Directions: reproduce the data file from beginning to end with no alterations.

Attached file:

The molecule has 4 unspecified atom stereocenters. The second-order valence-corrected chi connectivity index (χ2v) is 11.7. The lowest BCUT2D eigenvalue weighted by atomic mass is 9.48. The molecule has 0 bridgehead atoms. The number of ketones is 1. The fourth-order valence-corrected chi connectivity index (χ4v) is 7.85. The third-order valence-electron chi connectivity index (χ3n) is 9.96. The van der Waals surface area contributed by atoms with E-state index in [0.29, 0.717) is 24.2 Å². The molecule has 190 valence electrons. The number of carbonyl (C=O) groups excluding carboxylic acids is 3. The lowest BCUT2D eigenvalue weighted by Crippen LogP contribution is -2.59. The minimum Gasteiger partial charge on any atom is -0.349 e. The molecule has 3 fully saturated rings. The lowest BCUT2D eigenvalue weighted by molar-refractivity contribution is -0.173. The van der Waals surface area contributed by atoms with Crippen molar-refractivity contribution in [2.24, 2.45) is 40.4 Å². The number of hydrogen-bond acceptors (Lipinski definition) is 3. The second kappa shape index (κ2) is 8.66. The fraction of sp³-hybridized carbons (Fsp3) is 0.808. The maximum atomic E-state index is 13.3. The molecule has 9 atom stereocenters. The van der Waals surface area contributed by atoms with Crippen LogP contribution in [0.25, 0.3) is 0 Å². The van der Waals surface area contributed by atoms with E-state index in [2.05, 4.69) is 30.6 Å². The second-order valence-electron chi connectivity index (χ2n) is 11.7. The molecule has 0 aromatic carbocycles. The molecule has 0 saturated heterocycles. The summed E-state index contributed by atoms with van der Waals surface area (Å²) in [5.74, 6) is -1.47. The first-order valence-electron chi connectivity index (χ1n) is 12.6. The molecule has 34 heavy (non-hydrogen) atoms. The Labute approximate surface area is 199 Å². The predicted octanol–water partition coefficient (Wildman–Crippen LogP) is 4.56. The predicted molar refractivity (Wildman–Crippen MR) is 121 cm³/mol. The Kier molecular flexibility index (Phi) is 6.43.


The molecule has 4 unspecified atom stereocenters. The second-order valence-corrected chi connectivity index (χ2v) is 11.7. The lowest BCUT2D eigenvalue weighted by atomic mass is 9.48. The molecule has 0 bridgehead atoms. The number of ketones is 1. The fourth-order valence-corrected chi connectivity index (χ4v) is 7.85. The third-order valence-electron chi connectivity index (χ3n) is 9.96. The van der Waals surface area contributed by atoms with E-state index in [0.29, 0.717) is 24.2 Å². The molecule has 190 valence electrons. The number of carbonyl (C=O) groups excluding carboxylic acids is 3. The lowest BCUT2D eigenvalue weighted by Crippen LogP contribution is -2.59. The minimum Gasteiger partial charge on any atom is -0.349 e. The molecule has 3 fully saturated rings. The lowest BCUT2D eigenvalue weighted by molar-refractivity contribution is -0.173. The van der Waals surface area contributed by atoms with Crippen molar-refractivity contribution in [2.24, 2.45) is 40.4 Å². The number of hydrogen-bond acceptors (Lipinski definition) is 3. The second kappa shape index (κ2) is 8.66. The fraction of sp³-hybridized carbons (Fsp3) is 0.808. The maximum atomic E-state index is 13.3. The molecule has 9 atom stereocenters. The van der Waals surface area contributed by atoms with Crippen LogP contribution in [0.25, 0.3) is 0 Å². The van der Waals surface area contributed by atoms with E-state index in [2.05, 4.69) is 30.6 Å². The second-order valence-electron chi connectivity index (χ2n) is 11.7. The molecule has 0 aromatic carbocycles. The molecule has 0 saturated heterocycles. The summed E-state index contributed by atoms with van der Waals surface area (Å²) in [5.74, 6) is -1.47. The first-order valence-electron chi connectivity index (χ1n) is 12.6. The molecule has 34 heavy (non-hydrogen) atoms. The Labute approximate surface area is 199 Å². The predicted octanol–water partition coefficient (Wildman–Crippen LogP) is 4.56. The predicted molar refractivity (Wildman–Crippen MR) is 121 cm³/mol. The Kier molecular flexibility index (Phi) is 6.43.